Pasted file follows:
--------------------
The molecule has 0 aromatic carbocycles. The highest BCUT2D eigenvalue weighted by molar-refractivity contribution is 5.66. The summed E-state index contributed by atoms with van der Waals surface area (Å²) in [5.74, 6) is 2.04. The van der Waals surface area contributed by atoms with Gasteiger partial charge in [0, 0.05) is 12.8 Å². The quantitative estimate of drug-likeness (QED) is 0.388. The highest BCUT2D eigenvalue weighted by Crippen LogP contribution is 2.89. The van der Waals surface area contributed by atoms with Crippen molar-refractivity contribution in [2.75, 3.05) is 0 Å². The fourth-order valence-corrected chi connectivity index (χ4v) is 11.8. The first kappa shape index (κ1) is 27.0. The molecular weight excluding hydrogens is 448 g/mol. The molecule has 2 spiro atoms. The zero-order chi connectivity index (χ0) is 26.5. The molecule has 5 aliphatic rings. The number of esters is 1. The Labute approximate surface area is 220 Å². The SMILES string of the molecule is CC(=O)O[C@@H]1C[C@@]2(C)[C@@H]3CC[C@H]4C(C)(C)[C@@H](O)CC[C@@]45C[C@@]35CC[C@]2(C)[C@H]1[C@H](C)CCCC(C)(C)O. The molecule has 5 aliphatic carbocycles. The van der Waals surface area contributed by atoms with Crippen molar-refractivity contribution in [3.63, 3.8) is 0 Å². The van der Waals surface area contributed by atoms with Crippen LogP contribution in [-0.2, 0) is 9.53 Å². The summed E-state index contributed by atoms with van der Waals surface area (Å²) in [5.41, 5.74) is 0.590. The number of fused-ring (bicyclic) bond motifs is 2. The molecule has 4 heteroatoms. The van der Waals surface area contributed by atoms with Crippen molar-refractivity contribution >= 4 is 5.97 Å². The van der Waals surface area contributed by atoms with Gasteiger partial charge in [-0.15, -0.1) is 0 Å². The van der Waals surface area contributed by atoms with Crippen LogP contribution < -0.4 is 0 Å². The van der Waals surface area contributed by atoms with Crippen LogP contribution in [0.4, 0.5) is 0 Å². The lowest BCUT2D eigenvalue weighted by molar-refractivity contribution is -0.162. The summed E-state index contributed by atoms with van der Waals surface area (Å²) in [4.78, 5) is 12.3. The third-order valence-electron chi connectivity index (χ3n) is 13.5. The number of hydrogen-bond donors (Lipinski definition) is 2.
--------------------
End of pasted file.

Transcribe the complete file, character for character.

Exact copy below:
The molecule has 0 aromatic carbocycles. The highest BCUT2D eigenvalue weighted by molar-refractivity contribution is 5.66. The summed E-state index contributed by atoms with van der Waals surface area (Å²) in [5.74, 6) is 2.04. The van der Waals surface area contributed by atoms with Gasteiger partial charge in [0, 0.05) is 12.8 Å². The quantitative estimate of drug-likeness (QED) is 0.388. The highest BCUT2D eigenvalue weighted by Crippen LogP contribution is 2.89. The van der Waals surface area contributed by atoms with Crippen molar-refractivity contribution in [2.75, 3.05) is 0 Å². The fourth-order valence-corrected chi connectivity index (χ4v) is 11.8. The first kappa shape index (κ1) is 27.0. The molecular weight excluding hydrogens is 448 g/mol. The molecule has 2 spiro atoms. The zero-order chi connectivity index (χ0) is 26.5. The molecule has 5 aliphatic rings. The number of esters is 1. The Labute approximate surface area is 220 Å². The SMILES string of the molecule is CC(=O)O[C@@H]1C[C@@]2(C)[C@@H]3CC[C@H]4C(C)(C)[C@@H](O)CC[C@@]45C[C@@]35CC[C@]2(C)[C@H]1[C@H](C)CCCC(C)(C)O. The molecule has 5 aliphatic carbocycles. The van der Waals surface area contributed by atoms with Crippen molar-refractivity contribution in [3.63, 3.8) is 0 Å². The van der Waals surface area contributed by atoms with Crippen LogP contribution in [-0.2, 0) is 9.53 Å². The summed E-state index contributed by atoms with van der Waals surface area (Å²) in [5.41, 5.74) is 0.590. The number of fused-ring (bicyclic) bond motifs is 2. The molecule has 4 heteroatoms. The van der Waals surface area contributed by atoms with Crippen molar-refractivity contribution >= 4 is 5.97 Å². The van der Waals surface area contributed by atoms with Gasteiger partial charge in [-0.15, -0.1) is 0 Å². The van der Waals surface area contributed by atoms with Crippen LogP contribution < -0.4 is 0 Å². The van der Waals surface area contributed by atoms with Crippen LogP contribution in [0.4, 0.5) is 0 Å². The lowest BCUT2D eigenvalue weighted by molar-refractivity contribution is -0.162. The summed E-state index contributed by atoms with van der Waals surface area (Å²) in [4.78, 5) is 12.3. The third-order valence-electron chi connectivity index (χ3n) is 13.5. The number of hydrogen-bond donors (Lipinski definition) is 2.